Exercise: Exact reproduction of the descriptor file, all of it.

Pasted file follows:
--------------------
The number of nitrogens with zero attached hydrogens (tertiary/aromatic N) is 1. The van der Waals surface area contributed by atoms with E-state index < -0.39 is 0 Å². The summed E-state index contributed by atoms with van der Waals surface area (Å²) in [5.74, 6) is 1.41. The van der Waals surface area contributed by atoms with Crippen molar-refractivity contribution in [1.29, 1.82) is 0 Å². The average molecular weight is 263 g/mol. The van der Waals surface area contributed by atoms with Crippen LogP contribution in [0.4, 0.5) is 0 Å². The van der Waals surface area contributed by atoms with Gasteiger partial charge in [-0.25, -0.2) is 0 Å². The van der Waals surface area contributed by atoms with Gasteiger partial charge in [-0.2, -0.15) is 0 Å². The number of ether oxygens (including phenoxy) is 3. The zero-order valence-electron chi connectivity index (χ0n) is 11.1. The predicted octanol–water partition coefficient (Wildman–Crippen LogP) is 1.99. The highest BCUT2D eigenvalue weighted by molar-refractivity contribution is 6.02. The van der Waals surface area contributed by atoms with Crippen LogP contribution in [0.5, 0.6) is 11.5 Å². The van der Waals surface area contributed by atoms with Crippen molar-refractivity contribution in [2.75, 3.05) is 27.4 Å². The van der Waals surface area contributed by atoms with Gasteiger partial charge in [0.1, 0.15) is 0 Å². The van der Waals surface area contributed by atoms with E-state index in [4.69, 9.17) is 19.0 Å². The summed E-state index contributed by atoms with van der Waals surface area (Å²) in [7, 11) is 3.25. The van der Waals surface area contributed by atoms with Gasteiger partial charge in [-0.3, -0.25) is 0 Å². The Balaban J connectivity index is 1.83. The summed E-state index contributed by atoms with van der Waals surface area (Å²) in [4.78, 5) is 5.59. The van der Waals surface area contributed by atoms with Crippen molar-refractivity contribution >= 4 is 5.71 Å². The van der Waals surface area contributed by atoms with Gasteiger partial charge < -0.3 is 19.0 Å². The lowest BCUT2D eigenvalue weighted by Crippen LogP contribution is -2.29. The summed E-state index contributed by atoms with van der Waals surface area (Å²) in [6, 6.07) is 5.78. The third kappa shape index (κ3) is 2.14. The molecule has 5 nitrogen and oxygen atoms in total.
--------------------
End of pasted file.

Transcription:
The number of nitrogens with zero attached hydrogens (tertiary/aromatic N) is 1. The van der Waals surface area contributed by atoms with E-state index < -0.39 is 0 Å². The summed E-state index contributed by atoms with van der Waals surface area (Å²) in [5.74, 6) is 1.41. The van der Waals surface area contributed by atoms with Crippen molar-refractivity contribution in [1.29, 1.82) is 0 Å². The average molecular weight is 263 g/mol. The van der Waals surface area contributed by atoms with Crippen LogP contribution in [0.4, 0.5) is 0 Å². The van der Waals surface area contributed by atoms with Gasteiger partial charge in [-0.25, -0.2) is 0 Å². The van der Waals surface area contributed by atoms with Gasteiger partial charge in [-0.2, -0.15) is 0 Å². The number of ether oxygens (including phenoxy) is 3. The zero-order valence-electron chi connectivity index (χ0n) is 11.1. The predicted octanol–water partition coefficient (Wildman–Crippen LogP) is 1.99. The highest BCUT2D eigenvalue weighted by molar-refractivity contribution is 6.02. The van der Waals surface area contributed by atoms with Crippen LogP contribution in [0.5, 0.6) is 11.5 Å². The van der Waals surface area contributed by atoms with Crippen molar-refractivity contribution in [2.75, 3.05) is 27.4 Å². The van der Waals surface area contributed by atoms with Gasteiger partial charge in [0.1, 0.15) is 0 Å². The van der Waals surface area contributed by atoms with E-state index in [4.69, 9.17) is 19.0 Å². The summed E-state index contributed by atoms with van der Waals surface area (Å²) in [7, 11) is 3.25. The van der Waals surface area contributed by atoms with Gasteiger partial charge in [-0.3, -0.25) is 0 Å². The Balaban J connectivity index is 1.83. The summed E-state index contributed by atoms with van der Waals surface area (Å²) in [4.78, 5) is 5.59. The van der Waals surface area contributed by atoms with Crippen molar-refractivity contribution >= 4 is 5.71 Å². The van der Waals surface area contributed by atoms with Gasteiger partial charge < -0.3 is 19.0 Å². The lowest BCUT2D eigenvalue weighted by Crippen LogP contribution is -2.29. The summed E-state index contributed by atoms with van der Waals surface area (Å²) in [6, 6.07) is 5.78. The third kappa shape index (κ3) is 2.14. The molecule has 5 nitrogen and oxygen atoms in total.